66. 66. 66 The figure above, indicated that 58.33% of the respondents claimed that the family system from its old way of the structure to the modern era structure. While 41.67% of the respondents viewed the family system that there was nothing in the family structure, they believed that old family structure yet existed in the modern era. However, the 58.33% of the respondents who believed that there are some changes in family structure within the three Payams of Juba City to identify the changes. Their views saw the changes in the following perspectives; 1. Civilization and modernization; nearly half of the cultural norms, beliefs, customs, attitudes and practices are not longer existing due to the current forms of civilization that most of the communities are passing through. This include shifting a family from extended to nuclear where the aged people are facing some challenges. 2. Changing of the gender role; women used to be known as housekeepers but today, women are represented in any of the social, political, economical, and religious settings. 3. LBGT; formally, marriage was characterized of male to female naturally, but in the current society, marriage can be between male to males known as gay marriage, and female to females known as lesbian marriage or bisexual for both, forming a group known as LGBT (lesbian, gay, bisexual and transgender). Due to mixed cultural practices in Juba city, such practices are knocking at the gate.
  67. 67. 67 4.3 Causes ofFamily Breakdown Table 4.3.1 showing the major causes offamily breakdownby ticking the appropriate choices. Causes of family breakdown Strongly agree Agree Not sure Disagree Strongly disagree F % F % f % f % f % Physical, sexual and emotional abuses 30 50 17 28.3 12 20 1 1.67 0 0 Addiction to alcohol and drugs 39 65 19 31.67 1 1.67 0 0 0 0 Religious and cultural differences 6 10 27 45 12 20 14 23.3 1 1.67 High Expectations 22 36.7 19 31.67 16 26.7 3 5 5 8.3 Lack of Communication Skills 15 25 30 50 9 15 5 8.3 1 1.67 Inability to resolve conflicts 29 48.3 24 40 5 8.3 1 1.67 1 1.67 Different priorities and interests 17 28.3 20 33.3 16 26.7 6 10 1 1.67 Financial problem 33 55 16 26.67 5 8.3 4 6.67 2 3.3 The disappearing of intimacy 12 20 18 30 20 7 11.67 3 5 Getting in for wrong reasons 13 21.7 18 30 18 30 9 15 2 3.3 Death 33 55 16 26.67 3 5 5 8.3 3 5 Threatening diseases like HIV/AIDS 30 50 17 28.3 6 10 3 5 4 6.67 Source; field work, 2015.
  68. 68. 68 According to table 4.3.1, 39 respondents strongly agreed that addiction to alcohol and drugs is the major cause of family breakdown constituting 65.0% of strongly agreed, 31.67% of the respondents agreed. After addiction, 55.0% strongly agreed and 26.67% agreed both on financial problem and death respectively, however, it can’t means that the two are causing the family breakdown at the same rate. From the above figure, 6.67% disagreed and 3.3 strongly disagreed that financial problem doesn’t have relationship with family breakdown, while 8.3% disagreed and 5% strongly disagreed that death doesn’t cause family breakdown. This indicated that financial problems has high rate of causing family breakdown than death. Physical, sexual and emotional abuses has been correlated with threatening diseases like HIV/AIDs providing equal results in strongly agreed by 50.0% and agreed by 28.3%. According to the analyzes, physical, sexual and emotional abuse is rated high because it has only 1.67% disagreed and 0% strongly disagreed compared to 5% disagreed and 6.67% strongly disagreed on threatening diseases like HIV/AIDs. Inability to resolve conflicts is rated as number six major cause of family breakdown with 48.3% of strongly agreed and 40.0% of agreed, even though 8.3% are not sure while 1.67% disagreed and 1.67% strongly disagreed. Nevertheless, some of the other causes of family breakdown are rated as; high expectation with 36.7% of strongly agreed, different priorities and interests with 28.3% of strongly agreed, lack of communication with 25.0% of strongly agreed and getting in for wrong reasons with 21.7% of strongly agreed.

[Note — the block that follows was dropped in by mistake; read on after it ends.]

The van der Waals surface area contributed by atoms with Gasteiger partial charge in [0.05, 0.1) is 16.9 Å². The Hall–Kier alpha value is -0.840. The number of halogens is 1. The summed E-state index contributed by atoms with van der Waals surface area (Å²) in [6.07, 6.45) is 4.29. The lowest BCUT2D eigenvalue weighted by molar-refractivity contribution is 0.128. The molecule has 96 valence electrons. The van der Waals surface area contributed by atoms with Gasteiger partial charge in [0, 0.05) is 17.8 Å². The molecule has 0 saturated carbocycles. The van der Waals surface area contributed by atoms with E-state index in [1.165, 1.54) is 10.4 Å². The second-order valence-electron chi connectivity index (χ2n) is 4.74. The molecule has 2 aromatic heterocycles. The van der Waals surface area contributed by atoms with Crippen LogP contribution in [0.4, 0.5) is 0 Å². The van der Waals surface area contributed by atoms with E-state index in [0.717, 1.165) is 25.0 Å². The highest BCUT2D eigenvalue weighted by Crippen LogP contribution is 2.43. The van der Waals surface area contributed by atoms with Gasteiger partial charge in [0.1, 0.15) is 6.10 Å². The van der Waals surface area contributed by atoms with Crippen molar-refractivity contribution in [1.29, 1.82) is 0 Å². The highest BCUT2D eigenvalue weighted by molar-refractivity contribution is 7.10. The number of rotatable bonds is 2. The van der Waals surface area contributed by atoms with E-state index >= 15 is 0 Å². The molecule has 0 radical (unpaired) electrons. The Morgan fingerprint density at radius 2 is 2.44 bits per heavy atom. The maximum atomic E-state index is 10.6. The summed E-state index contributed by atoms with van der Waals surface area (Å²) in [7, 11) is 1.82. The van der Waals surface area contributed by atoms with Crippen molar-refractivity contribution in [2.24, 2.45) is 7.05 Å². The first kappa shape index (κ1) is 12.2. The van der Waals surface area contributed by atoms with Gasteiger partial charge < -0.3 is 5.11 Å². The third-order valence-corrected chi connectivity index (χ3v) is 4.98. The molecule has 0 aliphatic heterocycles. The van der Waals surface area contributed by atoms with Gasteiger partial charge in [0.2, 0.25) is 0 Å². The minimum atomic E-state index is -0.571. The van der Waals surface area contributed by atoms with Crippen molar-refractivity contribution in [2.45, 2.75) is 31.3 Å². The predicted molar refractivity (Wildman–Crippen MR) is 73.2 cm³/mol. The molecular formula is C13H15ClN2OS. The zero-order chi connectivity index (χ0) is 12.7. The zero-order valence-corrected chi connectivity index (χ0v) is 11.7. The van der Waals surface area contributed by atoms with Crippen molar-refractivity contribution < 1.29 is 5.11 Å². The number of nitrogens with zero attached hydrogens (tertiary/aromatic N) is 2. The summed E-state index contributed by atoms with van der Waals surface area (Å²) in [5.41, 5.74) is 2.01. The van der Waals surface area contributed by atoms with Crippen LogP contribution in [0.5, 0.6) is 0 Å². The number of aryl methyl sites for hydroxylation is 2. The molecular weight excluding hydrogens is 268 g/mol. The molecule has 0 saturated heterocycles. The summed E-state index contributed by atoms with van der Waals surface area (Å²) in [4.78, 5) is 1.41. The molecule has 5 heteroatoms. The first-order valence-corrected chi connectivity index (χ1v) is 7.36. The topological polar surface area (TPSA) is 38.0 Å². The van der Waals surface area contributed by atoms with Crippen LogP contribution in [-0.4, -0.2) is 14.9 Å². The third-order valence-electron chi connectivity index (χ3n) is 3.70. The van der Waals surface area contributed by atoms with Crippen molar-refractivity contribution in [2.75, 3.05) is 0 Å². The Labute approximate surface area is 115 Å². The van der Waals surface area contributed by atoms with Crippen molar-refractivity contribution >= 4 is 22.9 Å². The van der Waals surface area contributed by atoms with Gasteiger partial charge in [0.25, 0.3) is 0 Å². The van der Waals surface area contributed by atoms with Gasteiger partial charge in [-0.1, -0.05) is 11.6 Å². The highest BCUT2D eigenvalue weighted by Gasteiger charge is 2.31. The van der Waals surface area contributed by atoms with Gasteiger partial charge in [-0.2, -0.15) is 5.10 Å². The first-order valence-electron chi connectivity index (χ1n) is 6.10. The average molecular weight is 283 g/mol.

69. 69. 69 The last two rated causes include the disappearance of intimacy 20.0% of strongly agreed and religious and cultural differences rated with 10.0% of strongly agreed. 4.4 The effects of family breakdownon children in Juba City. Figure 4.4.1, showing the effects of family breakdownin Juba City. Source; field work, 2015. According to Figure 4.4.1, the analyzes indicate that having difficulties in school is one of the major effects of family breakdown on children rated with 16.12%, followed by stress which is rated with 15.46%, early engagement in sexual activities, then insecure and afraid of the future is rated with 12.50%, depression is also one of the effects of family breakdown on children rated with 11.84%.